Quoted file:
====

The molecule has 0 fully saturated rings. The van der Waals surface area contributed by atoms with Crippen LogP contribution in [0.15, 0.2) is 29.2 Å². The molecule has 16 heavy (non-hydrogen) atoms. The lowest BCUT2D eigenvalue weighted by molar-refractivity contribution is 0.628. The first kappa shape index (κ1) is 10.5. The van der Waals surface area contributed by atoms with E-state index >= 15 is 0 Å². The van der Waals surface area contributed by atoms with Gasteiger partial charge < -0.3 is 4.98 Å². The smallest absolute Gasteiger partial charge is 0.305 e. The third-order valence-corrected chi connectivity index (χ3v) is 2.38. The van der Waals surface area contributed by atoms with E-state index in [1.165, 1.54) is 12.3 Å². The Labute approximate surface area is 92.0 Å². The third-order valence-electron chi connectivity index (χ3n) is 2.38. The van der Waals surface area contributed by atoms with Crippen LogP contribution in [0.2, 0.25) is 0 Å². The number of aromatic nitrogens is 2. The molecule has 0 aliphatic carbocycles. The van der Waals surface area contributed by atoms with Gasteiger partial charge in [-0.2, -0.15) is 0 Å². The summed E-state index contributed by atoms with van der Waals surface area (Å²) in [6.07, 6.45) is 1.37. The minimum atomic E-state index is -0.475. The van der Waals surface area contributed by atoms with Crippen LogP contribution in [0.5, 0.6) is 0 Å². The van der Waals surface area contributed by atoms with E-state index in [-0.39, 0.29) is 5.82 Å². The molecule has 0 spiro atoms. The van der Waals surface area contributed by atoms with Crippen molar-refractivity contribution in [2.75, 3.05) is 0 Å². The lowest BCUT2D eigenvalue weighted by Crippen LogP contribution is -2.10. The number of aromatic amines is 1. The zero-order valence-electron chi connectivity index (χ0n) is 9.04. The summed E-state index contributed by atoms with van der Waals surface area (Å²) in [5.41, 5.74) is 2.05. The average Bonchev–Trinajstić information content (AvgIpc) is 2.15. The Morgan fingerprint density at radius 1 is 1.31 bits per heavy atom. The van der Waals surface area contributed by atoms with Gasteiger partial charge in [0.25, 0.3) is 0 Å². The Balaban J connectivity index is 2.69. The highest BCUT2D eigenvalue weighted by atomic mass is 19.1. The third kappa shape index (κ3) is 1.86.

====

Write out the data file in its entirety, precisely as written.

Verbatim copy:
The molecule has 0 fully saturated rings. The van der Waals surface area contributed by atoms with Crippen LogP contribution in [0.15, 0.2) is 29.2 Å². The molecule has 16 heavy (non-hydrogen) atoms. The lowest BCUT2D eigenvalue weighted by molar-refractivity contribution is 0.628. The first kappa shape index (κ1) is 10.5. The van der Waals surface area contributed by atoms with E-state index >= 15 is 0 Å². The van der Waals surface area contributed by atoms with Gasteiger partial charge < -0.3 is 4.98 Å². The smallest absolute Gasteiger partial charge is 0.305 e. The third-order valence-corrected chi connectivity index (χ3v) is 2.38. The van der Waals surface area contributed by atoms with E-state index in [1.165, 1.54) is 12.3 Å². The Labute approximate surface area is 92.0 Å². The third-order valence-electron chi connectivity index (χ3n) is 2.38. The van der Waals surface area contributed by atoms with Crippen LogP contribution in [0.2, 0.25) is 0 Å². The number of aromatic nitrogens is 2. The molecule has 0 aliphatic carbocycles. The van der Waals surface area contributed by atoms with Gasteiger partial charge in [-0.2, -0.15) is 0 Å². The summed E-state index contributed by atoms with van der Waals surface area (Å²) in [6.07, 6.45) is 1.37. The minimum atomic E-state index is -0.475. The van der Waals surface area contributed by atoms with Crippen LogP contribution in [0.5, 0.6) is 0 Å². The van der Waals surface area contributed by atoms with E-state index in [-0.39, 0.29) is 5.82 Å². The molecule has 0 spiro atoms. The van der Waals surface area contributed by atoms with Crippen molar-refractivity contribution in [2.75, 3.05) is 0 Å². The lowest BCUT2D eigenvalue weighted by Crippen LogP contribution is -2.10. The number of aromatic amines is 1. The zero-order valence-electron chi connectivity index (χ0n) is 9.04. The summed E-state index contributed by atoms with van der Waals surface area (Å²) in [5.41, 5.74) is 2.05. The average Bonchev–Trinajstić information content (AvgIpc) is 2.15. The Morgan fingerprint density at radius 1 is 1.31 bits per heavy atom. The van der Waals surface area contributed by atoms with Gasteiger partial charge in [0.25, 0.3) is 0 Å². The Balaban J connectivity index is 2.69. The highest BCUT2D eigenvalue weighted by atomic mass is 19.1. The third kappa shape index (κ3) is 1.86.